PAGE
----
As I mentioned when a fling is flung, recipients receive the originators username and general location. An early bug reveal exact locations but this has since been corrected and limits this to the country of origin.

How much information revealed is up to the users. Once chat has been engaged, users can give out personal information like phone numbers, other app usernames and exact locations.

Privacy is in the eye of the beholder it would seem in the case of this app. I would recommend for users, selecting a different username from your norm (using the same username across apps and sites is generally NOT recommended).

Sexting/Content

10 minutes. That’s how long I was a member of the app before I received sexually explicit content from a complete stranger. Of the five replies to my inaugural fling (a picture of my new kitten) one of them was a picture of a man’s genitals. While one would hope that their teen is smart enough to avoid such dangers but mistakes do happen. Making sure that your kids understand the consequences of sexting both the legal and non-legal ramifications. It’s important to take the time to think before you make a mistake that could affect you now or in the future. This content is permanent and won’t be going away any time soon. The added risk is that this content is being sent to complete strangers all over the world.

Like a good chunk of messaging apps, there are no restrictions on content being created or sent so the chances of your child simply receiving unwanted explicit messages are great. The app store even warns against Infrequent/Mild Mature/Suggestive Themes, Infrequent/Mild Sexual Content and Nudity, Infrequent/Mild Alcohol, Tobacco, or Drug Use or References, Infrequent/Mild Profanity or Crude Humor.

Users are able to report unsavory content when it’s been received. Fling has access to each of the messages sent and will investigate and suspend users as it deems necessary.

Why Parents Should Be Concerned About Fling

Right away the app reminds me of how I felt about Omegle. You are sharing with complete strangers around the world. This, right away, leaves a bad taste in my mouth. I don’t like the idea of sharing with users unknown around the world and parents should feel the same.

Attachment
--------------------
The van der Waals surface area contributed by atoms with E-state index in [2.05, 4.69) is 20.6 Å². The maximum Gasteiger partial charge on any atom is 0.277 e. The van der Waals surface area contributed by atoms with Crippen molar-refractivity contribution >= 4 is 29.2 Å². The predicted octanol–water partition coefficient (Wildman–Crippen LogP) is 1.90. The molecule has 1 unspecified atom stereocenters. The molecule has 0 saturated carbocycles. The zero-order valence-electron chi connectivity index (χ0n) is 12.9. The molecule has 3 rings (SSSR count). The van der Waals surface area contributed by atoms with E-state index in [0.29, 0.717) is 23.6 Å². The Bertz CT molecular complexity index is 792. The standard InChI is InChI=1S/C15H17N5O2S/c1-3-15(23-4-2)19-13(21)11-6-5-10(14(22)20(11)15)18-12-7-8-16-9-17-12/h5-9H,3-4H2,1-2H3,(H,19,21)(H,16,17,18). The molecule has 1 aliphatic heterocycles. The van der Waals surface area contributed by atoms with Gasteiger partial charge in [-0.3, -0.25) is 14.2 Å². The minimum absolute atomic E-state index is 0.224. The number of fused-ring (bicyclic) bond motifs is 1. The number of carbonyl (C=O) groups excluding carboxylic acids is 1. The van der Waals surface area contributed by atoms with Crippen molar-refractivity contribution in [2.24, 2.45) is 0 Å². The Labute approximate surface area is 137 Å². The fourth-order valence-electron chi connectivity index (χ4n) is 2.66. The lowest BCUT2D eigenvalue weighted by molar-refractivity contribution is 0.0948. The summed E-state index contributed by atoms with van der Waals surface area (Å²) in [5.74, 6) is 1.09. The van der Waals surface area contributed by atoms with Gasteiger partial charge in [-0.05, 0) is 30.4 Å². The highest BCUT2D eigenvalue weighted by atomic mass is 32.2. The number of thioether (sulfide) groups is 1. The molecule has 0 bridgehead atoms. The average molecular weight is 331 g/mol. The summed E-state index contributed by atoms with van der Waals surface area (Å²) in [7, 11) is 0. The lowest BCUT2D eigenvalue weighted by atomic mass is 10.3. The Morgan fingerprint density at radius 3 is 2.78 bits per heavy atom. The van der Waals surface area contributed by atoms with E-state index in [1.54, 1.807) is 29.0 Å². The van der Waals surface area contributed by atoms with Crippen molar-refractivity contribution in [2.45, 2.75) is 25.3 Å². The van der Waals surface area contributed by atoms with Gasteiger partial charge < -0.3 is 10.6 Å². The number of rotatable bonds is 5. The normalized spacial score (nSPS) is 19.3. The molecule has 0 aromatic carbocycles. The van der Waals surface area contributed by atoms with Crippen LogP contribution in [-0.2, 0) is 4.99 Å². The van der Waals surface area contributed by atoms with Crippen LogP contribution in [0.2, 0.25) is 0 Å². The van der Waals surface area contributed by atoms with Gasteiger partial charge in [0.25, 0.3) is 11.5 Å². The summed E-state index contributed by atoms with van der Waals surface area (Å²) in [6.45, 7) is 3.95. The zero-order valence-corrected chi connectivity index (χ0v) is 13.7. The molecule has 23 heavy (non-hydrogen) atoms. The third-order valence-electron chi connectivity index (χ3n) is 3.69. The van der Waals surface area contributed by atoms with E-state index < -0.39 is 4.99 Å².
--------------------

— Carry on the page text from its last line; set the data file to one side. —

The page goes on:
The app is rated 13+ meaning that, like most apps, users must be at least 13 years of age to download the app. Make sure for your younger kids that you have restrictions in place for the app store and Google Play.

Additionally, use this opportunity to have that regular check-in with your kids about the apps they are using and the behavior you expect from them. Help them understand your feelings about sharing and chatting with strangers and what some of the ramifications of those actions can be.

Remind them about sharing too much information and how even a picture can reveal too much sometimes!

It’s important to remember that it’s not technology that’s causing problems, it’s how we are using it!

Until next time!

Josh Gunderson is an award-winning Bullying Prevention and Social Media Specialist. Josh has appeared on MTV, Comedy and National Geographic. For more information about Josh and his educational programs please visit www.HaveYouMetJosh.com

You can purchase Josh’s book “Cyberbullying: Perpetrators, Bystanders & Victims” on Amazon! Available in paperback or for Kindle.

What Parents Should Know: Vine Becomes PG-13

Just over a year after its debut, Vine (a Twitter-owned platform) had brought about a major change in their Terms of Service. Last week, Twitter announced and immediate change in the terms banning all pornographic and sexually explicit content.vine001

Twitter and, by extension, Vine had no rules against pornographic material though they did supress the content by putting up disclaimers over the video before playing and kept them from the trending videos pages. Shortly after launching, the app did take action by raising the rating from 12+ to 17+ or a mature rating in app stores.

With little to no restrictions in place, Vine quickly became  home to both shared and homemade pornographic material including explicit videos created by underage users. Though there was an outcry about this content, it seemed to quickly slip out of the limelight and the problems continued albeit under the radar.

Vine became a hot button topic recently when a teen posted explicit videos of himself performing sexual acts with food items.

With that in the news, Twitters announcement couldn’t have come at a better time. In a statement Twitter’s leadership wrote:

“We introduced Vine to make it easier for people to find, watch, create and share videos right from their mobile phones. As we’ve watched the community and your creativity grow and evolve, we’ve found that there’s a very small percentage of videos that are not a good fit for our community. So we’re making an update to our Rules and Terms of Service to prohibit explicit sexual content.”

The new rules prohibit all videos containing sexual acts or any type as well as animation or photographs containing nudity. Exempt from these rules are videos/photos deemed to be containing documentary, artistic or educational materials. Sexually suggestive content is also exempt as long as people in the video are clothed.